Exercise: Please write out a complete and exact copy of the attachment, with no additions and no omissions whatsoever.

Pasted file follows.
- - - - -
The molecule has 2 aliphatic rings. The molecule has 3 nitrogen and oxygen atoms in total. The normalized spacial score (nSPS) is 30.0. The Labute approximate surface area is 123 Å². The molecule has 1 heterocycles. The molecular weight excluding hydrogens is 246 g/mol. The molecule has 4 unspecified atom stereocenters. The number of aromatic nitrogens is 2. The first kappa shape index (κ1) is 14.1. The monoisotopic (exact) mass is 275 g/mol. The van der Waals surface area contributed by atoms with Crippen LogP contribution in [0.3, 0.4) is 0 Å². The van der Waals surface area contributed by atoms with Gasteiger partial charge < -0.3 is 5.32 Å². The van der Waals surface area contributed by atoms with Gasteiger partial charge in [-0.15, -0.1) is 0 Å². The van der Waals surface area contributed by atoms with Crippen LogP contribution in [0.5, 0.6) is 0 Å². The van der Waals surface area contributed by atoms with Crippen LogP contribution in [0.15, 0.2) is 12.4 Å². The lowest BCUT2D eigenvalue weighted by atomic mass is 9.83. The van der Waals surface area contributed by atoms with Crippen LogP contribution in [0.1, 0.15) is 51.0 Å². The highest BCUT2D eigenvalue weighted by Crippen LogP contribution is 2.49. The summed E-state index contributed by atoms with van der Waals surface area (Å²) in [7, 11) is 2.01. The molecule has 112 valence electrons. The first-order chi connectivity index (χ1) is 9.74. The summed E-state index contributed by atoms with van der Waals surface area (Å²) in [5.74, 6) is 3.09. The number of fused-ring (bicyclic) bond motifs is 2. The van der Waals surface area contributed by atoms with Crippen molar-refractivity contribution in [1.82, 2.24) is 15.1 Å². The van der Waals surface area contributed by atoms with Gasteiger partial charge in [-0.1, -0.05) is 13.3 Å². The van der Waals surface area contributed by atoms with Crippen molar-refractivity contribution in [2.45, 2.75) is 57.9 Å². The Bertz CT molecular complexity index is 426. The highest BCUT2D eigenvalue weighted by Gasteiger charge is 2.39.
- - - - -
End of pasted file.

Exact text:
The molecule has 2 aliphatic rings. The molecule has 3 nitrogen and oxygen atoms in total. The normalized spacial score (nSPS) is 30.0. The Labute approximate surface area is 123 Å². The molecule has 1 heterocycles. The molecular weight excluding hydrogens is 246 g/mol. The molecule has 4 unspecified atom stereocenters. The number of aromatic nitrogens is 2. The first kappa shape index (κ1) is 14.1. The monoisotopic (exact) mass is 275 g/mol. The van der Waals surface area contributed by atoms with Crippen LogP contribution in [0.3, 0.4) is 0 Å². The van der Waals surface area contributed by atoms with Gasteiger partial charge < -0.3 is 5.32 Å². The van der Waals surface area contributed by atoms with Gasteiger partial charge in [-0.15, -0.1) is 0 Å². The van der Waals surface area contributed by atoms with Crippen LogP contribution in [0.5, 0.6) is 0 Å². The van der Waals surface area contributed by atoms with Crippen LogP contribution in [0.15, 0.2) is 12.4 Å². The lowest BCUT2D eigenvalue weighted by atomic mass is 9.83. The van der Waals surface area contributed by atoms with Crippen LogP contribution in [0.1, 0.15) is 51.0 Å². The highest BCUT2D eigenvalue weighted by Crippen LogP contribution is 2.49. The summed E-state index contributed by atoms with van der Waals surface area (Å²) in [7, 11) is 2.01. The molecule has 112 valence electrons. The first-order chi connectivity index (χ1) is 9.74. The summed E-state index contributed by atoms with van der Waals surface area (Å²) in [5.74, 6) is 3.09. The number of fused-ring (bicyclic) bond motifs is 2. The van der Waals surface area contributed by atoms with Crippen molar-refractivity contribution in [1.82, 2.24) is 15.1 Å². The van der Waals surface area contributed by atoms with Gasteiger partial charge in [-0.1, -0.05) is 13.3 Å². The van der Waals surface area contributed by atoms with Crippen molar-refractivity contribution in [2.45, 2.75) is 57.9 Å². The Bertz CT molecular complexity index is 426. The highest BCUT2D eigenvalue weighted by Gasteiger charge is 2.39.